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Teaching a Horse to Stand

By: Galadriel Billington

10:26AM Apr 8, 2004

Do you want your horse to stand still when you're handling him, leading him, when he's tied? Does he wiggle, paw, turn and face you, or otherwise act distracted? Let me ask: Are you sure that anyone has ever properly taught him to stand still? It could be that he's not misbehaving; it's just that no one has ever really sat down with him and really explained what is expected.

So what you need to do is to teach him to just stand still. It isn't particularly hard, it's just often assumed that a horse already knows it. I tend not to assume that a horse knows anything unless I have taught it to him; I may cue for a command and get the right response, but I don't *know* unless I did it myself.

Leading at the walk

Leading woah

First, teach the horse the word "whoa" (or some facsimile thereof--you can pick any word you'd like). Don't assume he knows it-start all over and make sure. I usually do this by walking the horse, stopping, using the lead to ask for a stop, and saying "whoa." Eventually, you use the lead less and less until he is responding entirely to the verbal command, and does not need you to use the lead rope to get the idea across.
I have an additional page on teaching voice commands, which goes into this sequence in more depth.
standing by the horse's head

standing in close to the shoulder

Now you want to teach him to stand still, to continue to stay "whoa'd" while you are moving around him. You will eventually make him stand at a whoa while you mess around his body...playing with the girth, flipping the reins, whatnot. This is how I do it:

You may want to begin any or every session by reminding him of how he whoas on the lead; walk a few steps, whoa, walk a few steps, whoa. Then you will move on.

I usually first teach them to stand while I am holding the lead rope, walking back to the neck ("whoa. whoa. whoa."), and back to the head ("whoa. whoa. whoa."). I hold the lead rope to prevent him following me. If he tries to follow me, I do not punish him; I tell him, "no," (or "AAAP!" as "no" sounds quite a lot like "whoa") and start over. You are trying to teach him something he does not already know; there is no point getting angry at him. You have to show him what it is that you want him to do, and then try to make sure he "gets" it.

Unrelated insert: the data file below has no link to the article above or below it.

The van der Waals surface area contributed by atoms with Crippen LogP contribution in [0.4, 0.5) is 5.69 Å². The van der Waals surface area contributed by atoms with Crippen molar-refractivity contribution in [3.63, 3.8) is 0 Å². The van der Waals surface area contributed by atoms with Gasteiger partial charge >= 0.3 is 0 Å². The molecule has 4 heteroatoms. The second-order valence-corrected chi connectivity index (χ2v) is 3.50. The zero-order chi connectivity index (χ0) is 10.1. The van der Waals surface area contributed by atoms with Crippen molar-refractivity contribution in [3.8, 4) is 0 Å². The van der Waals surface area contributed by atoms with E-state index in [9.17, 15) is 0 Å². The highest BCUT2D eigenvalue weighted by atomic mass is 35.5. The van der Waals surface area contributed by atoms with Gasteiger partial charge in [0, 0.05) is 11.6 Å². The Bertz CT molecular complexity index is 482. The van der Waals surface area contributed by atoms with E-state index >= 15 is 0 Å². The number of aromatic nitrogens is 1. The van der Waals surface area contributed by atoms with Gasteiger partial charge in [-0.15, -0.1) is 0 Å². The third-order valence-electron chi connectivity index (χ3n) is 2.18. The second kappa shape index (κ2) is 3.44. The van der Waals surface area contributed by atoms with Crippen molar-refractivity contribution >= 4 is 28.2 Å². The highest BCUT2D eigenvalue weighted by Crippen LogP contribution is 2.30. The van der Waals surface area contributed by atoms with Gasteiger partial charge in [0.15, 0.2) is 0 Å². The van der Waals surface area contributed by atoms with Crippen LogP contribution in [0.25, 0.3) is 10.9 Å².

If he has remained whoa'd then I reward with a treat or a "good boy" or "good girl," or a nice scratch (or a combination thereof). Rewarding him for doing it right will tell him when he has done what you are asking for. Do this for several times a session--I would say about five--and then stop. At any time, if he seems to have a "flashbulb moment" and suddenly gets it, or does it perfectly, STOP. Put him away. Reward him by not making him repeat the exercise any more that session. Do this for several sessions until the horse really seems to have the idea down well. Do make sure you repeat the exercise on both sides of his body, not just left or right.
whole body shot of standing ath the shoulder Next session, I start off by reminding him to stand whoa'd while I walk back to the neck and then return to the head; reward. Now I walk past the wither; for the first few sessions, I usually keep my hand on the horse. I lightly run my fingers along his body as I walk toward his back, then back to his head. Again, if he has been able to stand still, I reward him. I do this for several sessions until he understands it and obeys well.
standing at the hip I bet you can guess what I do for the next session ;) I extend my "walk" to his hip, then eventually to his tail. Over the course of a few sessions I keep extending my range until I am entirely walking around his body and returning to his head.

If at any time he seems to be losing it--he will not stand still when told--you can go back to the very first step, asking him to whoa while being led. Reinforcing the idea of "whoa" is most helpful.
I also teach him to stand while I walk away. It's easier for him to obey your "whoa" if, at first, you walk away from his side (turn your back to his withers and walk straight a few steps) rather than away from his head; he is used to being led when you walk away from his head, and it may not "click" that he is supposed to stand and wait.

Stop him, tell him to "whoa," walk a few steps away from his body. Walk back, reward. Again, try extending this slowly over the course of a few sessions; you want to be able to walk about 5 steps away, or away from any *part* of his body (shoulder, head, hip) and have him remain still.

Teaching your horse to stand is helpful in so many ways. It's a real building block of handling and training. Once he understands what it means, you can use the concept when he's tied, when you're opening a gate, in mounting, in loading in to a trailer--this is such an essential concept for horses to know, and yet we often do not actually *teach* it...we just assume that the horse already knows it, and get upset at him for failing to perform. ;) Once *you've* taught your horse a concept, then you know that he understands it!
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2004 Galadriel Billington. All rights reserved.